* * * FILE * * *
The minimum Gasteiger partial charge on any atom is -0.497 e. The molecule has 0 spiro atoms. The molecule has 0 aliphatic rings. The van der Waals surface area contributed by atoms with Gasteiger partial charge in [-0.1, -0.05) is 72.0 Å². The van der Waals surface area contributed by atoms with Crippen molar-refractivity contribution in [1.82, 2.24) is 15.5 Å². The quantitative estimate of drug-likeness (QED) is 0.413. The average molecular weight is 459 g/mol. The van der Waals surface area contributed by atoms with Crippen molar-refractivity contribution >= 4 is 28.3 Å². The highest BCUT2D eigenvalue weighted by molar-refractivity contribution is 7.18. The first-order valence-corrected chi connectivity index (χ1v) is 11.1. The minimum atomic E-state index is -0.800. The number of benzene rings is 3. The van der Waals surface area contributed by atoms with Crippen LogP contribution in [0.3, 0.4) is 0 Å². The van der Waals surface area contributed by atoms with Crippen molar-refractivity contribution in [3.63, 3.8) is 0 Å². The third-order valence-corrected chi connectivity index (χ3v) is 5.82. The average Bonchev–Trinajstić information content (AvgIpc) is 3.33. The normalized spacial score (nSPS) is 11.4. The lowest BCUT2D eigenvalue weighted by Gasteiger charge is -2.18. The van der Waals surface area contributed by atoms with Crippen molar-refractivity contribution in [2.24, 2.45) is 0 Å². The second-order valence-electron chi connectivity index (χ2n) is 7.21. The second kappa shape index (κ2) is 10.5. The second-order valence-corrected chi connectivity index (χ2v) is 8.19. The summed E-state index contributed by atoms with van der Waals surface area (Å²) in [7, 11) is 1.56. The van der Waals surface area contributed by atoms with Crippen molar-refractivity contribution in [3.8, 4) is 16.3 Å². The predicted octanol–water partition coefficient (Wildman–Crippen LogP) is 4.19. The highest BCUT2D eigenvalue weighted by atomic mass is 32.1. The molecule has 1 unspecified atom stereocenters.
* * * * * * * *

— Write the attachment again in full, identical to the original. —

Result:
The minimum Gasteiger partial charge on any atom is -0.497 e. The molecule has 0 spiro atoms. The molecule has 0 aliphatic rings. The van der Waals surface area contributed by atoms with Gasteiger partial charge in [-0.1, -0.05) is 72.0 Å². The van der Waals surface area contributed by atoms with Crippen molar-refractivity contribution in [1.82, 2.24) is 15.5 Å². The quantitative estimate of drug-likeness (QED) is 0.413. The average molecular weight is 459 g/mol. The van der Waals surface area contributed by atoms with Crippen molar-refractivity contribution >= 4 is 28.3 Å². The highest BCUT2D eigenvalue weighted by molar-refractivity contribution is 7.18. The first-order valence-corrected chi connectivity index (χ1v) is 11.1. The minimum atomic E-state index is -0.800. The number of benzene rings is 3. The van der Waals surface area contributed by atoms with Crippen LogP contribution in [0.3, 0.4) is 0 Å². The van der Waals surface area contributed by atoms with Crippen molar-refractivity contribution in [3.63, 3.8) is 0 Å². The third-order valence-corrected chi connectivity index (χ3v) is 5.82. The average Bonchev–Trinajstić information content (AvgIpc) is 3.33. The normalized spacial score (nSPS) is 11.4. The lowest BCUT2D eigenvalue weighted by Gasteiger charge is -2.18. The van der Waals surface area contributed by atoms with Crippen molar-refractivity contribution in [2.24, 2.45) is 0 Å². The second-order valence-electron chi connectivity index (χ2n) is 7.21. The second kappa shape index (κ2) is 10.5. The second-order valence-corrected chi connectivity index (χ2v) is 8.19. The summed E-state index contributed by atoms with van der Waals surface area (Å²) in [7, 11) is 1.56. The van der Waals surface area contributed by atoms with Crippen molar-refractivity contribution in [3.8, 4) is 16.3 Å². The predicted octanol–water partition coefficient (Wildman–Crippen LogP) is 4.19. The highest BCUT2D eigenvalue weighted by atomic mass is 32.1. The molecule has 1 unspecified atom stereocenters.